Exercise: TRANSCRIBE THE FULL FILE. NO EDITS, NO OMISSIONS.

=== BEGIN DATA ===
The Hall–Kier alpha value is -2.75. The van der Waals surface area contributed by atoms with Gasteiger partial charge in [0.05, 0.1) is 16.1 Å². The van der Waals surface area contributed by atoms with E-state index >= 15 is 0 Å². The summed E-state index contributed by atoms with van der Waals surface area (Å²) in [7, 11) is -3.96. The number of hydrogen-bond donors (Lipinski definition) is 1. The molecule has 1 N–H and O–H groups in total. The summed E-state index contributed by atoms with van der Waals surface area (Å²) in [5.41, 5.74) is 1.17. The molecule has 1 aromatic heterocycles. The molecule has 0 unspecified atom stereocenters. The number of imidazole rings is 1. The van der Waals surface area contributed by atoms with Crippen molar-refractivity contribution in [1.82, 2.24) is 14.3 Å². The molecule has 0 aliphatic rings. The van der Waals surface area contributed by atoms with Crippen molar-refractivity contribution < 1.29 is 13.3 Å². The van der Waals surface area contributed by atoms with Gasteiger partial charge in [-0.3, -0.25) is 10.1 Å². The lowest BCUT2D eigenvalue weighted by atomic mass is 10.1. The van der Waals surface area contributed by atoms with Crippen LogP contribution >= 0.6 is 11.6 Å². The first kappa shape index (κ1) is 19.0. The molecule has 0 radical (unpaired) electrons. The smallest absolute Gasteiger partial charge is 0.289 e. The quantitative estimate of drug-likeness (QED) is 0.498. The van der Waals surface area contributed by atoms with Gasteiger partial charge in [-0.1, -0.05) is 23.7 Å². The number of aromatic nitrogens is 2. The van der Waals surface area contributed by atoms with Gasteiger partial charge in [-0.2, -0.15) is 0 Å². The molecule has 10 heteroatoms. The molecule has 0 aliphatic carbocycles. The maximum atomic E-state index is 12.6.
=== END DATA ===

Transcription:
The Hall–Kier alpha value is -2.75. The van der Waals surface area contributed by atoms with Gasteiger partial charge in [0.05, 0.1) is 16.1 Å². The van der Waals surface area contributed by atoms with E-state index >= 15 is 0 Å². The summed E-state index contributed by atoms with van der Waals surface area (Å²) in [7, 11) is -3.96. The number of hydrogen-bond donors (Lipinski definition) is 1. The molecule has 1 N–H and O–H groups in total. The summed E-state index contributed by atoms with van der Waals surface area (Å²) in [5.41, 5.74) is 1.17. The molecule has 1 aromatic heterocycles. The molecule has 0 unspecified atom stereocenters. The number of imidazole rings is 1. The van der Waals surface area contributed by atoms with Crippen molar-refractivity contribution in [1.82, 2.24) is 14.3 Å². The molecule has 0 aliphatic rings. The van der Waals surface area contributed by atoms with Crippen molar-refractivity contribution < 1.29 is 13.3 Å². The van der Waals surface area contributed by atoms with Gasteiger partial charge in [-0.3, -0.25) is 10.1 Å². The lowest BCUT2D eigenvalue weighted by atomic mass is 10.1. The van der Waals surface area contributed by atoms with Crippen LogP contribution >= 0.6 is 11.6 Å². The first kappa shape index (κ1) is 19.0. The molecule has 0 radical (unpaired) electrons. The smallest absolute Gasteiger partial charge is 0.289 e. The quantitative estimate of drug-likeness (QED) is 0.498. The van der Waals surface area contributed by atoms with Gasteiger partial charge in [-0.1, -0.05) is 23.7 Å². The number of aromatic nitrogens is 2. The van der Waals surface area contributed by atoms with Gasteiger partial charge in [-0.2, -0.15) is 0 Å². The molecule has 10 heteroatoms. The molecule has 0 aliphatic carbocycles. The maximum atomic E-state index is 12.6.